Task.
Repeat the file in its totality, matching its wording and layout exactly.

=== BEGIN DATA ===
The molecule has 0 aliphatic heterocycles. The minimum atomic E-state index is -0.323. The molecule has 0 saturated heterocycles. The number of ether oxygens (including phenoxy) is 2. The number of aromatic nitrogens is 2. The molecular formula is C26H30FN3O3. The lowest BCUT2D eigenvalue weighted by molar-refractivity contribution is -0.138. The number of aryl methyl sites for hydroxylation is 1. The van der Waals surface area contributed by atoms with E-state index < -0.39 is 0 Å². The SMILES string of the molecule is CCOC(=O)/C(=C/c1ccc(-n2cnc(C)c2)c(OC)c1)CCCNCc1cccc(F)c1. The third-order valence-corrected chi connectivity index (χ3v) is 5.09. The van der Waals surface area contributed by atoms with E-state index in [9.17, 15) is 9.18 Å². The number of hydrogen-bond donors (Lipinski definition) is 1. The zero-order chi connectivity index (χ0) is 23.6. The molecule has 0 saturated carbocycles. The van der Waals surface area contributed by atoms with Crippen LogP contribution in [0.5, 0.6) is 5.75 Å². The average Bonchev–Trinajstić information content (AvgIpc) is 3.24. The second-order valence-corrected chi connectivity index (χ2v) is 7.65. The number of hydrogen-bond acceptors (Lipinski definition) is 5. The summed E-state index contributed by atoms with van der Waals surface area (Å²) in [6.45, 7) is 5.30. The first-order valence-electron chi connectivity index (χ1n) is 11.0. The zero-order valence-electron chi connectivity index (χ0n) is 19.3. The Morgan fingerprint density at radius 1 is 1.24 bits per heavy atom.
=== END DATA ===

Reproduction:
The molecule has 0 aliphatic heterocycles. The minimum atomic E-state index is -0.323. The molecule has 0 saturated heterocycles. The number of ether oxygens (including phenoxy) is 2. The number of aromatic nitrogens is 2. The molecular formula is C26H30FN3O3. The lowest BCUT2D eigenvalue weighted by molar-refractivity contribution is -0.138. The number of aryl methyl sites for hydroxylation is 1. The van der Waals surface area contributed by atoms with E-state index < -0.39 is 0 Å². The SMILES string of the molecule is CCOC(=O)/C(=C/c1ccc(-n2cnc(C)c2)c(OC)c1)CCCNCc1cccc(F)c1. The third-order valence-corrected chi connectivity index (χ3v) is 5.09. The van der Waals surface area contributed by atoms with E-state index in [9.17, 15) is 9.18 Å². The number of hydrogen-bond donors (Lipinski definition) is 1. The zero-order chi connectivity index (χ0) is 23.6. The molecule has 0 saturated carbocycles. The van der Waals surface area contributed by atoms with Crippen LogP contribution in [0.5, 0.6) is 5.75 Å². The average Bonchev–Trinajstić information content (AvgIpc) is 3.24. The second-order valence-corrected chi connectivity index (χ2v) is 7.65. The number of hydrogen-bond acceptors (Lipinski definition) is 5. The summed E-state index contributed by atoms with van der Waals surface area (Å²) in [6.45, 7) is 5.30. The first-order valence-electron chi connectivity index (χ1n) is 11.0. The zero-order valence-electron chi connectivity index (χ0n) is 19.3. The Morgan fingerprint density at radius 1 is 1.24 bits per heavy atom.